If they missed Beatles' first appearance in the U.S.A. they would hate themselves for the rest of their lives! So they (six young girls from New Jersey) set off even though they don't have ...
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If they missed Beatles' first appearance in the U.S.A. they would hate themselves for the rest of their lives! So they (six young girls from New Jersey) set off even though they don't have tickets for the show! The journey is full of surprises and misfortunes but the young ladies are determined to reach to their idols... Written by
Xenophon Tsakanikas <email@example.com>
these youngsters are suffering from a highly contagious disease called beatlemania. The symptoms are...screaming hysteria hyperventilation fainting fits seizures and spasmodic convulsions It isn't fatal but it sure is fun.
Director Robert Zemeckis' feature debut, as well as his first of many collaborations with producer Steven Spielberg. Despite the film's relatively modest budget (approximately $2.8 million), Universal Studios were uneasy with Spielberg's choice in hiring the unproven director. To prevent Zemeckis from being fired, executive Ned Tanen made Spielberg agree that if Zemeckis was doing a markedly poor job, Spielberg would step in and direct the film himself. This way, Universal could hardly lose: they would either have given a new whiz-kid director his first chance, or they would have gained another Spielberg film to release. See more »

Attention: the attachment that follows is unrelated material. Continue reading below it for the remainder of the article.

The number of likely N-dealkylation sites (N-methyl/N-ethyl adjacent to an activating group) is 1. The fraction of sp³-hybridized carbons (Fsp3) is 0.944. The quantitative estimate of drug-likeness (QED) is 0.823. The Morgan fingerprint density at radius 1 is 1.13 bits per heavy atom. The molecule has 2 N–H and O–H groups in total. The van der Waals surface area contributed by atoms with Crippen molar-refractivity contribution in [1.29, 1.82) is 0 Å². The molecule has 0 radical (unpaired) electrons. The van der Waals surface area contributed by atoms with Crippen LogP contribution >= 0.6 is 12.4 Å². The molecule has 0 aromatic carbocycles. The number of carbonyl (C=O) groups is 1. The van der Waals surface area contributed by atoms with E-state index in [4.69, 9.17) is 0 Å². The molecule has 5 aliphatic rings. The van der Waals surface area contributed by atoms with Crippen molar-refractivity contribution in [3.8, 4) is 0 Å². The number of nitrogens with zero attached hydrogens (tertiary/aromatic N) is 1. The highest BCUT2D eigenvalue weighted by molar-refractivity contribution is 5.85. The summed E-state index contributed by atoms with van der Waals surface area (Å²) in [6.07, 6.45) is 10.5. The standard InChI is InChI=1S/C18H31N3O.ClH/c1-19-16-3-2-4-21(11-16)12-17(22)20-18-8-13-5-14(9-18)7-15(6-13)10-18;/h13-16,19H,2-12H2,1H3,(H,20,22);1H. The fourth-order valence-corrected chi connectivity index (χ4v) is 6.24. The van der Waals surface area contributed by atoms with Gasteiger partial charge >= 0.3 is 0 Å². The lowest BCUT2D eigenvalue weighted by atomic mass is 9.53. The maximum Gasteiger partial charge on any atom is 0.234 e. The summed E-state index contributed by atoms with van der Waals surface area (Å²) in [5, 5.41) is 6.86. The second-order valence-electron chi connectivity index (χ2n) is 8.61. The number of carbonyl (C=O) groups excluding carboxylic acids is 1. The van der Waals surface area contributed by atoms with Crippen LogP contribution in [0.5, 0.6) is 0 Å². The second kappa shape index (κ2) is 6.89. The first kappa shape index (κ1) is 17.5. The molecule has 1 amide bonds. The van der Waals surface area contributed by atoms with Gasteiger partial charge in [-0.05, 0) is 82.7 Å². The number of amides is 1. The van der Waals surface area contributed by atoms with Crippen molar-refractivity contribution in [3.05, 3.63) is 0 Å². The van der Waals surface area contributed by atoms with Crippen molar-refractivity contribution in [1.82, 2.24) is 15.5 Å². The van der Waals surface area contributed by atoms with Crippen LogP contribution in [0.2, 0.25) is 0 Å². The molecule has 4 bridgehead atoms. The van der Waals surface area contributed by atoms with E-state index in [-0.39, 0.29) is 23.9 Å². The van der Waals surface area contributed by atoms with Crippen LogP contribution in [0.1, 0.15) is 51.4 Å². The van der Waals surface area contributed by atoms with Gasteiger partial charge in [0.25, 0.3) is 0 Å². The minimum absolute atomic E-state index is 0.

CBS Television Studio 50 had no alleyway leading to the street. See more »
There is a scene that takes place about three quarters of the way through this film that is not only one of the ten funniest scenes in the history of movie-making, but probably does even a better job of summing up what the year 1964 was all about than Dr. Strangelove. It involves Christian Juttner, who must confront an evil looking one-eyed barber, and a snake-like pair of electric clippers.
And forget Burt Lancaster & Deborah Kerr on the beach in "From Here To Eternity." For sheer lustful passion, that scene doesn't even come close to Nancy Allen's roll in the hay with Paul McCartney's Hoffner bass.
A flawless masterpiece!
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